This question is fairly representative of reader comments over the last few weeks:
Justin, please answer the one question that all the commenters here have been asking for weeks now. What is your plan to deal with the millions of illegal immigrants who are already here? Deportation? Self-deportation? Status quo?
I favor what is roughly the middle-ground approach for House Republicans: unauthorized immigrants must come forward, plead guilty to any immigration crimes they have committed, pay back taxes (although as most are low-skilled, this will be relatively negligible) and fines, and wait a decade before getting a green card.
This immigration bill will pass the Senate. I'm quite confident a similar one will pass the House. I will be surprised if President Obama hasn't signed immigration reform into law before the first of the year. This is happening whether I like it or not, so the most important concerns are to limit the negative effects on the native born working class, do our best to tighten up the enforcement provisions, and push back against a bipartisan effort to treat America's borders like an inconvenience rather than an important part of being a nation-state.
What worries me most about this immigration reform is that we'll get all the bad - an amnesty for 11 million unauthorized immigrants and a massive and permanently growing guest worker program to attack the wage floor for low-skilled American workers - with none of the good, as civil libertarian and "pro-business" groups will doggedly work to remove the enforcement provisions via the courts. If that happens, we'll be at a status quo that is even worse than today.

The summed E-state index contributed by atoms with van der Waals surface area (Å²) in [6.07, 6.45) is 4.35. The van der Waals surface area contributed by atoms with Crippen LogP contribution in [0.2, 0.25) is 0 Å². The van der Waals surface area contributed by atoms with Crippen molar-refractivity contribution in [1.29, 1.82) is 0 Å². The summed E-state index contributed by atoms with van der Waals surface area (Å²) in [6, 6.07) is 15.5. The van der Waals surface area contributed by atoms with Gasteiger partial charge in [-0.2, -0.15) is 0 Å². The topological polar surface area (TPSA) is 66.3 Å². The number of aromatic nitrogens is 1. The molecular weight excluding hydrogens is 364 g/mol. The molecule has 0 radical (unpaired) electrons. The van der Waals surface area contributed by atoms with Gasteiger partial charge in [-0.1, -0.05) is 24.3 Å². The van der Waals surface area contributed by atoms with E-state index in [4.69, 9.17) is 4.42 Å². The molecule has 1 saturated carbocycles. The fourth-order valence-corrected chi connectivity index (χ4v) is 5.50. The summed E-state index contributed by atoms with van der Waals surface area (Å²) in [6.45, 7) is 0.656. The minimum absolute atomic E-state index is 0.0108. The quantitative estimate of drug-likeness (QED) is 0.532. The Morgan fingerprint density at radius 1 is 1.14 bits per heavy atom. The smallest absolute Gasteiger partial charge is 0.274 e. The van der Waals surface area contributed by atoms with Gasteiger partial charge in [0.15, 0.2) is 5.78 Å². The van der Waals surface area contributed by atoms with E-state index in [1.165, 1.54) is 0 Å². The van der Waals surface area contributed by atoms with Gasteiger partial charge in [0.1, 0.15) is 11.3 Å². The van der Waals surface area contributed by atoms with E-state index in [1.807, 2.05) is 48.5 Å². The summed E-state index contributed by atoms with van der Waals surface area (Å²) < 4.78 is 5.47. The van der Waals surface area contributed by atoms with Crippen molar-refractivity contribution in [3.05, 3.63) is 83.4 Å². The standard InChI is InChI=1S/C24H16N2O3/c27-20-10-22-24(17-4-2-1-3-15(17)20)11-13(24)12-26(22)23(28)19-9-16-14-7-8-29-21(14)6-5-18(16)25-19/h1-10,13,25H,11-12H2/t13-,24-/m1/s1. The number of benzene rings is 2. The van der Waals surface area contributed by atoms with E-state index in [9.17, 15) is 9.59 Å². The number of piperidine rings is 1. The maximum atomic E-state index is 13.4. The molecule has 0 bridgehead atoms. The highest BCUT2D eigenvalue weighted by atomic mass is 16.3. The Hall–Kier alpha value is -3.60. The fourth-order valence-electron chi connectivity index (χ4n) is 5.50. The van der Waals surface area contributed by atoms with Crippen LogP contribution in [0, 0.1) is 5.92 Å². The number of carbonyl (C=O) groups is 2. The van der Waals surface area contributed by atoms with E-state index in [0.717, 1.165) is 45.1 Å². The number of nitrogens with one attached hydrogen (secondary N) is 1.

I don't think that is an inevitable result, and it's certainly not something worth cheering if, like me, your goal is to attempt to simultaneously preserve an America of relatively limited government and to combat inequality that is reaching levels that ought concern even the most committed conservatives.
This immigration bill will exacerbate problems faced by our least politically powerful citizens, and it's become something of a pet project to say that again and again and again. I don't really think anyone who matters is listening, but I've droned on because American workers deserve better than they're getting from their elites.
But as I've broadly made my thoughts known on the subject, I'm now attempting to switch over to reporting the immigration bills as news instead of opinion. (After all, do any of you really care about what an upper-middle class white protestant kid from the Great Plains thinks about political issues?) But I digress.
You know what I think. Now I'll try to deliver the facts - and let them speak for themselves.
Update: just in case you don't get my point, I'm saying I accept amnesty.